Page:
dreadedcandiru2 (dreadedcandiru2) wrote in binky_betsy,

The Liography of Molly Thomas

It occurs to me that it might help illuminate certain oddities in the way Connie acquited herslef were we to look at them from a perspective Lynn never considered: Molly’s. If you’ll indulge me, I’ll probe the ‘darkness’ and see how she ‘came back.’

Most people who knew Greg and Helen Thomas and their daughters saw them as being something of a perfect family like out of a television program. What they didn’t realize until much later is that said show was a ‘very special episode’ about Demon Rum….or in Helen’s case, Demon Vodka. Oh, she tried to hide it well but by the time her oldest daughter Molly turned thirteen, the picture perfect life they had fell to bits. The problem Molly had was that her father had a mental peculiarity that really made her life kind of awful: an aversion to discussing painful subjects. Not only did Molly not know why her mother had to go away, her dad didn’t feel like being around when she wanted to talk. She found out later that he was ashamed of not catching on and he also had the misguided good intention of not wanting Molly or her sister Gayle to think badly of their mother.

The reason this was a problem was, sadly, the timing of everything. He never seemed to want to be around to reassure her that it wasn’t her fault and he wouldn’t talk so she fell in with a set of disaffected, alienated children who also baffled and terrified their parents.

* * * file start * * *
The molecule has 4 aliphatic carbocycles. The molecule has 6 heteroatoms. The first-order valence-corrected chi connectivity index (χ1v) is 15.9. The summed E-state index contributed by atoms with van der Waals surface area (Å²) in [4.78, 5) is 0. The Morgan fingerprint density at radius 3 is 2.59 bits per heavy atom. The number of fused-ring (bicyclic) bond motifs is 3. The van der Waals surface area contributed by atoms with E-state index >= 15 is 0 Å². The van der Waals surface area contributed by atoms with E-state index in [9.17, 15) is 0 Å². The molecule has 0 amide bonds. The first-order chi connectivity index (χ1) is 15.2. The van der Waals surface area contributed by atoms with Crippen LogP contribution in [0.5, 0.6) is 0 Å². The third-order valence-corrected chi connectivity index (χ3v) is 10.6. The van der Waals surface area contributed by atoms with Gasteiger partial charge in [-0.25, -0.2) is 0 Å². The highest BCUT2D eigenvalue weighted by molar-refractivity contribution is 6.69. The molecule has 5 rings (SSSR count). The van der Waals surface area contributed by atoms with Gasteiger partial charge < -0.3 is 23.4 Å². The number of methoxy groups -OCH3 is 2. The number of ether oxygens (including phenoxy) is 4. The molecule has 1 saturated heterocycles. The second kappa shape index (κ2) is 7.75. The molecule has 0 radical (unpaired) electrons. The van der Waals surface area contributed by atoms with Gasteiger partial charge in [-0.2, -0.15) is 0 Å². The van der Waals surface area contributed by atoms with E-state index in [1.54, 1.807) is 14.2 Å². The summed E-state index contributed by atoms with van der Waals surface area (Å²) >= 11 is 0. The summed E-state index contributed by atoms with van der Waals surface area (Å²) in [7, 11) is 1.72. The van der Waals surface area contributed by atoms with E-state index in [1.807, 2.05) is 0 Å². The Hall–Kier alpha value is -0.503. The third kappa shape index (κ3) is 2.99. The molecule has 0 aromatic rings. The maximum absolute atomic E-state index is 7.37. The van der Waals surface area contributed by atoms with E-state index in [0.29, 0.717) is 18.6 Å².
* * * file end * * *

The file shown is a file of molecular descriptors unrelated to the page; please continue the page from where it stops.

Well, not exactly children in some cases. One of the children Molly associated with was a man ten years older than she was. She couldn't quite explain why it was that she seemed to seek out college boys instead of moody contemporaries whose optimism faded in the face of toxic family dynamics. Perhaps, she thought later, she was looking for a father image that spoke her language instead of either avoiding talking things out or running his mouth about oh, yes, he did understand her despite the fact that Grandma and Grandpa Thomas were sickeningly sweet. Man. If she could have lived with THEM in Arizona, she could have gone back to being the sweet kid she was instead of feeling as if the world were caving in. No such luck for her or Gayle. Just angry old people who forgot what it was like to be young, scared and being told no all the time. Her forever-and-ever love Donny never said no to anything and he made her feel as if she fit in some place instead of being the angry kid looking like a ragheap come to life (thanks for the vote of confidence, DAD) who needs to adjust her attitude.

Things might have blown over on their own had her dad not come up with a ‘solution’ that was no solution at all: going out and getting them a new mother to replace the old one they lost touch with. While the woman Molly is now makes the rueful admission that she would have seen a saint as an evil intruder bent on eliminating any chance of getting her REAL family back, it’s just as easy today as it was in 1986 to see why Connie Poirier was a problem.